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This Day in History. On this day in history, May 28, 1888, Jim Thorpe was born near present-day Prague, Okla. in a one room cabin. Thorpe was Sac, Fox and Potawatomi. He was the great-great-grandson of the legendary Indian warrior, Chief Black Hawk.

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Thorpe excelled at every sport he played. He attended Haskell Institute in Lawrence, Kansas, and the Carlisle Indian Industrial School in Pennsylvania. While attending Carlisle, Thorpe repeated his 1911 accomplishment, being voted a first-string All-American halfback. During his last college season, Thorpe scored 198 points — including 22 of 27 winning points against Army, a team which included Dwight D. Eisenhower.

Thorpe became an iconic hero, so much so that when King Gustav awarded him two Olympic gold medals the king said to him, “You, sir, are the greatest athlete in the world.”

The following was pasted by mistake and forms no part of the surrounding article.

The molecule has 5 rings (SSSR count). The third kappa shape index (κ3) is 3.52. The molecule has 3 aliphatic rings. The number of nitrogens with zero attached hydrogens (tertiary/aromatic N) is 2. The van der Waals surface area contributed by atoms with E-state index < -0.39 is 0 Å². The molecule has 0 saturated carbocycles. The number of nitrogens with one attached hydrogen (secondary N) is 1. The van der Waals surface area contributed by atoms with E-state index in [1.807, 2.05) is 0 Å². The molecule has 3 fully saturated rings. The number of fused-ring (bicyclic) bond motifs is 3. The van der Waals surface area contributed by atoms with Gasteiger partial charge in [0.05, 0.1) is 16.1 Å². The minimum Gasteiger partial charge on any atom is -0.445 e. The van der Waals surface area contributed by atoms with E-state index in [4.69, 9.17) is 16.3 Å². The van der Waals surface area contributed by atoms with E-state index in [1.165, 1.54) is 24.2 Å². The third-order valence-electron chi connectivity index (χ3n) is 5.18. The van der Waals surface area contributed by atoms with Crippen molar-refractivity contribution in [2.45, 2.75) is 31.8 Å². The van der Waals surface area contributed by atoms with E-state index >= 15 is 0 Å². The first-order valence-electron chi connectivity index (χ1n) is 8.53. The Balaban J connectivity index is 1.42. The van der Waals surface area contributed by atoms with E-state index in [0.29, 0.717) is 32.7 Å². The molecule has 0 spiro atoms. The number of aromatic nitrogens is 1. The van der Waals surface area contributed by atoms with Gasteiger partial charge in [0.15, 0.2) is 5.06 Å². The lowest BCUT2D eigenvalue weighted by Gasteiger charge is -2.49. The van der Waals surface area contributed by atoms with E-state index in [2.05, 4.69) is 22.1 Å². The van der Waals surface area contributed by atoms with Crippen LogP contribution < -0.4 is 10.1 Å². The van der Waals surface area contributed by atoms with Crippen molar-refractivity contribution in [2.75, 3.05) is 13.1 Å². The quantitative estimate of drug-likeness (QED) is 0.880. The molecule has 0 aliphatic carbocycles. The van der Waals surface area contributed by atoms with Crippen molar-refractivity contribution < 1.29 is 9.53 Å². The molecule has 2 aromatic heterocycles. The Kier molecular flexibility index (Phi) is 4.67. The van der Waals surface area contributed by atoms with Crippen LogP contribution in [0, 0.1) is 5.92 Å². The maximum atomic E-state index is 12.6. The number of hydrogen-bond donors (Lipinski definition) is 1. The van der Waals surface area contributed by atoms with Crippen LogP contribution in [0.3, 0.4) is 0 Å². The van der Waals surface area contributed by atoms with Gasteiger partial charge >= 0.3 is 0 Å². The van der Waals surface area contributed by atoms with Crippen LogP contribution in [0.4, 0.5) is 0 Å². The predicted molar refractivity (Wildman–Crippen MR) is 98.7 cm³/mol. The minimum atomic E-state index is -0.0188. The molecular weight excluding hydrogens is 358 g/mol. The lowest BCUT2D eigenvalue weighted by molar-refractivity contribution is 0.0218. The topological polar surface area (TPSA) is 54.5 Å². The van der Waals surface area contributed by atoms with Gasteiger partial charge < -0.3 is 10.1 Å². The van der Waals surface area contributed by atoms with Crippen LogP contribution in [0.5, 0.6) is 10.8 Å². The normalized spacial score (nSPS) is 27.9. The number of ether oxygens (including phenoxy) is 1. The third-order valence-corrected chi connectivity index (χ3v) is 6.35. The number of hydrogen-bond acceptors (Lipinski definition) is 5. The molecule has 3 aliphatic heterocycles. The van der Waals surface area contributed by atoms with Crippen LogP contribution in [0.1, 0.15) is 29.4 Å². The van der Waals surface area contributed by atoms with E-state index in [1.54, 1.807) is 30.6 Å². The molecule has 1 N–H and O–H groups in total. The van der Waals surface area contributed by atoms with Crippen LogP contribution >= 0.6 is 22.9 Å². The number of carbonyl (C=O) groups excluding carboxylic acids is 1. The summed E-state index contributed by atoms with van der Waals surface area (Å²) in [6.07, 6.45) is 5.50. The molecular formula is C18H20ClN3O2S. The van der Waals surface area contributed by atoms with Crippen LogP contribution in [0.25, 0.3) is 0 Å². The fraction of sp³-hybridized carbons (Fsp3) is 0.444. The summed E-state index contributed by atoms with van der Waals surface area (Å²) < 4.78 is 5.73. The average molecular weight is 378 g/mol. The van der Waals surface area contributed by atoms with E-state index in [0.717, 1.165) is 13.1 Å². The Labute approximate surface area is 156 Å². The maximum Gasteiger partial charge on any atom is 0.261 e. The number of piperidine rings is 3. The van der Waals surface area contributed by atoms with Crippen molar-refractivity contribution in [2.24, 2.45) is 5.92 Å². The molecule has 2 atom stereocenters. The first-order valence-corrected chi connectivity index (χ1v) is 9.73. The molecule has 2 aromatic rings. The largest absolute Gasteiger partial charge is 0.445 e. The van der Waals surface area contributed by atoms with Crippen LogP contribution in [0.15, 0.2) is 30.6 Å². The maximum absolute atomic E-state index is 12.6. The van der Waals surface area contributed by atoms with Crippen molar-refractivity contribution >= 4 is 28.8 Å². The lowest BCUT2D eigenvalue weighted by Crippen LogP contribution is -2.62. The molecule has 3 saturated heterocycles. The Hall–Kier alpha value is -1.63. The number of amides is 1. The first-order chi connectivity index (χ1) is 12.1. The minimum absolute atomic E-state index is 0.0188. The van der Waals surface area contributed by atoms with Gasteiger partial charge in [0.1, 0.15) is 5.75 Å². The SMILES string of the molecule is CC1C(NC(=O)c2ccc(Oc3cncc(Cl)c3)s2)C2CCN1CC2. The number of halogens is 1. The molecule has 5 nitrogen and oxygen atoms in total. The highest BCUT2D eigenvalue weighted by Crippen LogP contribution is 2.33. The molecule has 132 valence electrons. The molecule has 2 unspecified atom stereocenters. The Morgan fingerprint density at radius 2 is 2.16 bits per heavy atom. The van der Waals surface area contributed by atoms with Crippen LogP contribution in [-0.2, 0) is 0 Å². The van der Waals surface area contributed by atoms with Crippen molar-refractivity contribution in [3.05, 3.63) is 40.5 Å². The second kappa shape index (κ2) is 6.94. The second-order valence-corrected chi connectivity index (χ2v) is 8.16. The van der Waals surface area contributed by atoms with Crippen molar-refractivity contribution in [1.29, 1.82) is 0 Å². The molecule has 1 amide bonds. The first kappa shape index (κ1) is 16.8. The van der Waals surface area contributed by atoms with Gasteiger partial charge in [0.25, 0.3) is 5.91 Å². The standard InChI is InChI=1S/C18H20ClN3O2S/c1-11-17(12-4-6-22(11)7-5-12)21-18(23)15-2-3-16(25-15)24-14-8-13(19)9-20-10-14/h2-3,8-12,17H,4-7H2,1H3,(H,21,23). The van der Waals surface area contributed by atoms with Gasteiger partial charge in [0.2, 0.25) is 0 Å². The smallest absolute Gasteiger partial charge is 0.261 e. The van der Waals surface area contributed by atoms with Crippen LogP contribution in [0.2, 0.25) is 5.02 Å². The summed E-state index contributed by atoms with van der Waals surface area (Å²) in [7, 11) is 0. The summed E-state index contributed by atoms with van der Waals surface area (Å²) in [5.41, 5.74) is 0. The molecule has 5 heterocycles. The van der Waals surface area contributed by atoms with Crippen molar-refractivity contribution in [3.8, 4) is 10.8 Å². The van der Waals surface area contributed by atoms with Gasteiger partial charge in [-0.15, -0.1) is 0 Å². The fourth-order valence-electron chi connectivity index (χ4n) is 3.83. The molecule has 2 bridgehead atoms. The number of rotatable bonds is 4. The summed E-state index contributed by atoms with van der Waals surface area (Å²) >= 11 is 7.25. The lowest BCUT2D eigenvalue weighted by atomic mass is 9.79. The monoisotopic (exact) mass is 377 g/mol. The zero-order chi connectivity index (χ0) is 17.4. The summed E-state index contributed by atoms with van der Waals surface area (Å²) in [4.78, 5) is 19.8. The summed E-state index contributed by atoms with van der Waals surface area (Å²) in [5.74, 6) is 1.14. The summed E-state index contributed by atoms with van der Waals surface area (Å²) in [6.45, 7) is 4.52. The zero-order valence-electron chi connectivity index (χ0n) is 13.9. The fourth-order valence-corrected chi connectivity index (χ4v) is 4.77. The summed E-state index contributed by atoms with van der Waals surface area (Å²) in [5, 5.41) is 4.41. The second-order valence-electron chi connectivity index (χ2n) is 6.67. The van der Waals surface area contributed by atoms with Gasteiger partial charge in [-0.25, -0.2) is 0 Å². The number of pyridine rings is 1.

Thorpe won his two gold medals against incredibly difficult odds.

He was orphaned as a child and placed in the Carlisle Indian Industrial School, an Indian boarding school, which he attended from 1904 to 1913. He represented the United States at the Olympic games 12 years before American Indians gained U.S. citizenship. On the transatlantic trip to Stockholm, Thorpe and a Jewish teammate were forced to travel in the bottom of the ship, while the white American Olympic athletes received first-class accommodations.

Thorpe was the first president of the new American Professional Football Association, later the NFL. His name and skill on the field gave credibility to the sport, which he played professionally until he was forty-one years old. For two of those years, he coached and played for the Oorang Indians, an all-Native-American franchise out of La Rue, Ohio.

Thorpe’s versatile talents earned him the distinction of being chosen, in 1950, the greatest football player and the greatest American athlete of the first half of the twentieth century by American sports writers and broadcasters.

The production of a full-feature film "Bright Path: The Jim Thorpe Story" was stalled because of the Covid-19 pandemic but will be rescheduled when feasible.

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